Divorce has continued to be a topical subject of discussion, especially in the discipline of psychology. This is primarily because of the lasting effects this formal action seems to have on the family; both the parents and, particularly, the children.
Worthy of note is that divorce, as well as the processes involved during and after the eventual legal signing off of the divorce documents, also seems to have life-changing effects on certain areas of the life of the children affected (Arkowitz & Lilienfeld, 2013).
The divorced parents would have to unequivocally devise new ways of relating to each other, and also with their children. As a result, this often has a significant impact on the mental states of the children (Morin, 2019). Divorce is said to invariably lead to anxiety, depression, drug abuse, and other related mental conditions.
In this essay, our aim will be to briefly examine some effects of parental divorce on children, generally. These effects shall be further classified into four, namely:
3. Behavioral, and
4. Health problems
Consequently, this classification would invariably help us to better grasp the whole idea of divorce as well as the determining impacts it may seem to have on the children of the divorcees across different levels in the long run.
In this section, we’ll be examining two of the major psychological issues divorce can cause the children.
The first is depression (and/or anxiety). Children of divorced parents usually also have to deal with a lot of the stress of divorce, especially when it’s a really tough one (involving legal proceedings on child custody and so on) (Fagan & Churchill, 2012). This, in the long run, often affects the children and causes them to feel dejected. As a result, they become sad and may become weighed down by the resulting activities of the divorce that they have to experience.
The second is the loss of interest. Children with divorced parents begin to lose interest in a lot of social activities. This pushes them to become misanthropic; with the constant unwillingness to make friends or meet new people. It also often leads to other social conditions that limit a lot of their abilities, if care is not taken.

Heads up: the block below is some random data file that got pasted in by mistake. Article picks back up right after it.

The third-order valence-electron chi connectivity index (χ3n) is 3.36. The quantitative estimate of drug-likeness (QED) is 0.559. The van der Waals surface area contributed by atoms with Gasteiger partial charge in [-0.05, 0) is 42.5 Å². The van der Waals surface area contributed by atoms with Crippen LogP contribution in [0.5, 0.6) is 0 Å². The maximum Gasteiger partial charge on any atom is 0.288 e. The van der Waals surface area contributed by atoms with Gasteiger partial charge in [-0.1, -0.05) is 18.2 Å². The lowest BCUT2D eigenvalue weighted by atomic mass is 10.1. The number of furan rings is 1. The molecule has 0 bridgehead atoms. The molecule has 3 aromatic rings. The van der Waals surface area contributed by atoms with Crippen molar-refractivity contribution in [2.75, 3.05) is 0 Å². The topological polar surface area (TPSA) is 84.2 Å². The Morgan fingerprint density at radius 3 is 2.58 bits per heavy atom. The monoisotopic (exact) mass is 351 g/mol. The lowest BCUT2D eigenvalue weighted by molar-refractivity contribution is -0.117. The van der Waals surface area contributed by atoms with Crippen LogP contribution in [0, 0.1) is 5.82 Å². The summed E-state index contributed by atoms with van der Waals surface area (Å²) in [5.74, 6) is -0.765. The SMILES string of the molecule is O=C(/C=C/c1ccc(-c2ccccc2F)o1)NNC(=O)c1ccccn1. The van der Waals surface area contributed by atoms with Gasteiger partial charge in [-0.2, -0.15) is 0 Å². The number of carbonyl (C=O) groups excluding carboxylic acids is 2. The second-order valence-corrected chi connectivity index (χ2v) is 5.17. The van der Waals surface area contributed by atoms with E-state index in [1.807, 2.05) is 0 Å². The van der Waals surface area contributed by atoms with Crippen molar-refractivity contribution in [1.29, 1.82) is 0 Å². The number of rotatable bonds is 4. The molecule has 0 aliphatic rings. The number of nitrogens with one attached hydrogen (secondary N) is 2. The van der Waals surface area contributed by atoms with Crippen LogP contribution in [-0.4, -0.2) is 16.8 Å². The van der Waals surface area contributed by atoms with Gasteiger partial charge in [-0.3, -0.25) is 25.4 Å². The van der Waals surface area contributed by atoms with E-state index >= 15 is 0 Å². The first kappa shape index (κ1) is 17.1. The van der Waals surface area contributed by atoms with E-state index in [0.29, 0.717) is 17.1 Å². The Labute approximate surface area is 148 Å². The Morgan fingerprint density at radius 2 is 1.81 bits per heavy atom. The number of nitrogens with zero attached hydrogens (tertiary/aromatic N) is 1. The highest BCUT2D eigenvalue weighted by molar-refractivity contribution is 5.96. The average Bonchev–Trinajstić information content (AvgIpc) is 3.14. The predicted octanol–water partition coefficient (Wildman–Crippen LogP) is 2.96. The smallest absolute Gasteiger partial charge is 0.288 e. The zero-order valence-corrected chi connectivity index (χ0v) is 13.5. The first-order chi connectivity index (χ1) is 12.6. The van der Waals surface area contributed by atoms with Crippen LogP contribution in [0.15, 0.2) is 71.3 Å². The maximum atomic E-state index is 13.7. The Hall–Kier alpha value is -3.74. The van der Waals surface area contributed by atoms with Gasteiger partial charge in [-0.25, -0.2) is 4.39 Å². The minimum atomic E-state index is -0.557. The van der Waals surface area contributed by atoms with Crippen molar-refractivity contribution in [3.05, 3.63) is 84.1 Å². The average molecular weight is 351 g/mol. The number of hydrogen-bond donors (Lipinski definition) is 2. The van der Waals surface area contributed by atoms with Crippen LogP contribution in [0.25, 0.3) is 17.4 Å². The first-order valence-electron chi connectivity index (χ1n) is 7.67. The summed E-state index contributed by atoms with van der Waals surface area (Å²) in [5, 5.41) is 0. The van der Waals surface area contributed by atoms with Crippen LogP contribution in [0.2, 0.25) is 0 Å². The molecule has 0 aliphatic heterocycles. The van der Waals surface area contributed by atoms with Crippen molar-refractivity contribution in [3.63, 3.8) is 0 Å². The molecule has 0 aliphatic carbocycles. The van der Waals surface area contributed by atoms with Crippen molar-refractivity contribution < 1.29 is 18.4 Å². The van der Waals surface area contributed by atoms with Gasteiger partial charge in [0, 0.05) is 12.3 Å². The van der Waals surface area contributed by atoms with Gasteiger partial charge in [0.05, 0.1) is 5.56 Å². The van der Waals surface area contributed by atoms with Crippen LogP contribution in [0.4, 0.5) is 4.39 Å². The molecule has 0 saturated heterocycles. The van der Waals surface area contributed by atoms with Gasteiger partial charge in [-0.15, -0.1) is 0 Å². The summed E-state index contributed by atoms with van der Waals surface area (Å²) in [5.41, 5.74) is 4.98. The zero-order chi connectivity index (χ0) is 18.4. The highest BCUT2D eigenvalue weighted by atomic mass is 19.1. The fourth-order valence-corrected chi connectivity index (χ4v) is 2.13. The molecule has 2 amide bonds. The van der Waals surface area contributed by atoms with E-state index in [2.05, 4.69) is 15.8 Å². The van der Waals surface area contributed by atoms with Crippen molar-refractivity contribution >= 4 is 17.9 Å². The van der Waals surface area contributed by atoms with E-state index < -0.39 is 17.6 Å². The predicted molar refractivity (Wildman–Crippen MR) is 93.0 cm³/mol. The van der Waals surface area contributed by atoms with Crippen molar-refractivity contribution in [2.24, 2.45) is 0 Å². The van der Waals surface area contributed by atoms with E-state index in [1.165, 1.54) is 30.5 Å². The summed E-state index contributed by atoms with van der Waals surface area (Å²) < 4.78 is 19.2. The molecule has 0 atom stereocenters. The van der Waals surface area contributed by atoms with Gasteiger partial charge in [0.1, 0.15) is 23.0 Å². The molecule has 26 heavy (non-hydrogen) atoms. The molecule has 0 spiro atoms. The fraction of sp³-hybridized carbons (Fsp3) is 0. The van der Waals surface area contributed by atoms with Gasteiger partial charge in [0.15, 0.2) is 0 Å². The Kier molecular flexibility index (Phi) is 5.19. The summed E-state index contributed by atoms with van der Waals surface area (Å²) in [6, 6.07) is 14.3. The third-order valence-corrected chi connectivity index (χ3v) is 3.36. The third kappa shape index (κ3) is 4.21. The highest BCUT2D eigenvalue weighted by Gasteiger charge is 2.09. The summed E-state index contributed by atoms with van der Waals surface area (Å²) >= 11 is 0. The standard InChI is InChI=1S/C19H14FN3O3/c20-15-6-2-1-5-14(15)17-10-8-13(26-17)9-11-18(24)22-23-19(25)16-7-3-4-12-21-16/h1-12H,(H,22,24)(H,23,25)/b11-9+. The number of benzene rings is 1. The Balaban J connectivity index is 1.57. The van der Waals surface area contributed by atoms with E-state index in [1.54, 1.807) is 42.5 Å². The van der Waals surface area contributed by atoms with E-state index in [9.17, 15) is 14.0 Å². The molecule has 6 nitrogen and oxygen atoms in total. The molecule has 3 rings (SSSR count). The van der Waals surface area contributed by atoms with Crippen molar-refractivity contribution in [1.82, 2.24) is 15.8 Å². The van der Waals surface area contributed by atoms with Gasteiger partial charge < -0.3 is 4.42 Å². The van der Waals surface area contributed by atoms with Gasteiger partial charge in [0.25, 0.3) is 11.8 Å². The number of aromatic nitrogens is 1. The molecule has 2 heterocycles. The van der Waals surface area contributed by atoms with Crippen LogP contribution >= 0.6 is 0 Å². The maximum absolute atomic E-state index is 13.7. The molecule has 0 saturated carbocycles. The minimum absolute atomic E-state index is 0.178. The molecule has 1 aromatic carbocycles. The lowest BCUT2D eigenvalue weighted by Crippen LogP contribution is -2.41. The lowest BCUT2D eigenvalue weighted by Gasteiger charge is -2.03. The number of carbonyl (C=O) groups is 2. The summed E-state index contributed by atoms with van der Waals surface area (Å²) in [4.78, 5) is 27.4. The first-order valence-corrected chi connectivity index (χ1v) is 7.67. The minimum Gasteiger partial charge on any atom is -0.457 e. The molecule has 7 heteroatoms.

This psychological state also often pushes the children to substance abuse (Elliot & Richards, 1991; Department of Justice Canada, 1997; Needle, Su, & Doherty, 1990). In turn, this may also result in destructive behaviours that can affect the social abilities of the children.
Parental divorce also has a great impact on the emotional state of the children. It brings about feelings of loss, pain, anxiety, anger, confusion, and a lot of emotional states (Furstenberg, & Harris, 1992).
Children often also develop a feeling of guilt. The guilt that they are the cause of their parent’s divorce. They often observe the fall in the relationship or closeness between their parents as well as how the love may seem to gradually wane between them over time and immediately conclude they’re the cause.
The divide in emotional attention between the two parents can also affect the psychological and/or behavioural health of the children, pushing them to find solace in drugs and other mentally damaging addictions (Fagan & Churchill, 2012).
Anger for a lot of factors may also be developed in children. Children that are trying to process parental divorce tend to develop anger issues, against their friends, parents, and other family members. This anger may dissipate after a while but often last longer than expected.
Divorce has the ability to affect the focus and behaviour of the children of divorced parents. For example, children who are processing divorce have been said to exhibit poor academic performances. Children who are trying to get used to parental separation and divorce will be left distracted. In fact, they usually lose interest in doing their school work and this can eventually cause them to fail in their academic work (Elliot & Richards, 1991).
The children may also develop rebellious behaviours that often lead them to take risks and commit serious crimes that can put them in jail. Research has been able to suggest that children who have experienced divorce usually have the propensity to commit crimes more (Forehand, 1987). Drug crimes, murder, physical aggression towards others, and suicide are some behavioural tendency that comes as a result of parental divorce (Hansen, 2013).
Health Problems are also one of the effects of parental divorce on children. In the long run, as a result of the overwhelming state the children have to go through, they might also, after some time, develop health issues like PTSD, stroke, and so on. Children of divorced parents also run a higher risk of premature death (Fagan & Churchill, 2012).